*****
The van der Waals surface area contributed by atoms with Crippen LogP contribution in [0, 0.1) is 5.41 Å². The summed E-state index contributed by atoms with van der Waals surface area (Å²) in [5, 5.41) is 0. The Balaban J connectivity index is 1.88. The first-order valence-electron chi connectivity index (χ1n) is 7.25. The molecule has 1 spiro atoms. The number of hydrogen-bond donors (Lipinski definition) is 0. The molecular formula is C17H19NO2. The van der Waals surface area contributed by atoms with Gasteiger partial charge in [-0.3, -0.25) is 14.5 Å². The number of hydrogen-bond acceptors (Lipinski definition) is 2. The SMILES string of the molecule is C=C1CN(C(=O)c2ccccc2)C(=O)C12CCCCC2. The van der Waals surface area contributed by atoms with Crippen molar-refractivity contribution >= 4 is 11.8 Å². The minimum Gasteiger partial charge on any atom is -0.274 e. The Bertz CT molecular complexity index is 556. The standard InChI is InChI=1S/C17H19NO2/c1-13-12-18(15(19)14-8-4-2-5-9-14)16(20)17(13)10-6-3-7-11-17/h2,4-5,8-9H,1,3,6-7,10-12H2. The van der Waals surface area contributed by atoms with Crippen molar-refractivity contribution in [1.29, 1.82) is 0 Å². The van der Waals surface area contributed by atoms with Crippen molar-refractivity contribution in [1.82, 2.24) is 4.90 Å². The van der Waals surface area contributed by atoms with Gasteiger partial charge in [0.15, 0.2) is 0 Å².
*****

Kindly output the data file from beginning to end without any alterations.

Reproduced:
The van der Waals surface area contributed by atoms with Crippen LogP contribution in [0, 0.1) is 5.41 Å². The summed E-state index contributed by atoms with van der Waals surface area (Å²) in [5, 5.41) is 0. The Balaban J connectivity index is 1.88. The first-order valence-electron chi connectivity index (χ1n) is 7.25. The molecule has 1 spiro atoms. The number of hydrogen-bond donors (Lipinski definition) is 0. The molecular formula is C17H19NO2. The van der Waals surface area contributed by atoms with Gasteiger partial charge in [-0.3, -0.25) is 14.5 Å². The number of hydrogen-bond acceptors (Lipinski definition) is 2. The SMILES string of the molecule is C=C1CN(C(=O)c2ccccc2)C(=O)C12CCCCC2. The van der Waals surface area contributed by atoms with Crippen molar-refractivity contribution >= 4 is 11.8 Å². The minimum Gasteiger partial charge on any atom is -0.274 e. The Bertz CT molecular complexity index is 556. The standard InChI is InChI=1S/C17H19NO2/c1-13-12-18(15(19)14-8-4-2-5-9-14)16(20)17(13)10-6-3-7-11-17/h2,4-5,8-9H,1,3,6-7,10-12H2. The van der Waals surface area contributed by atoms with Crippen molar-refractivity contribution in [1.29, 1.82) is 0 Å². The van der Waals surface area contributed by atoms with Crippen molar-refractivity contribution in [1.82, 2.24) is 4.90 Å². The van der Waals surface area contributed by atoms with Gasteiger partial charge in [0.15, 0.2) is 0 Å².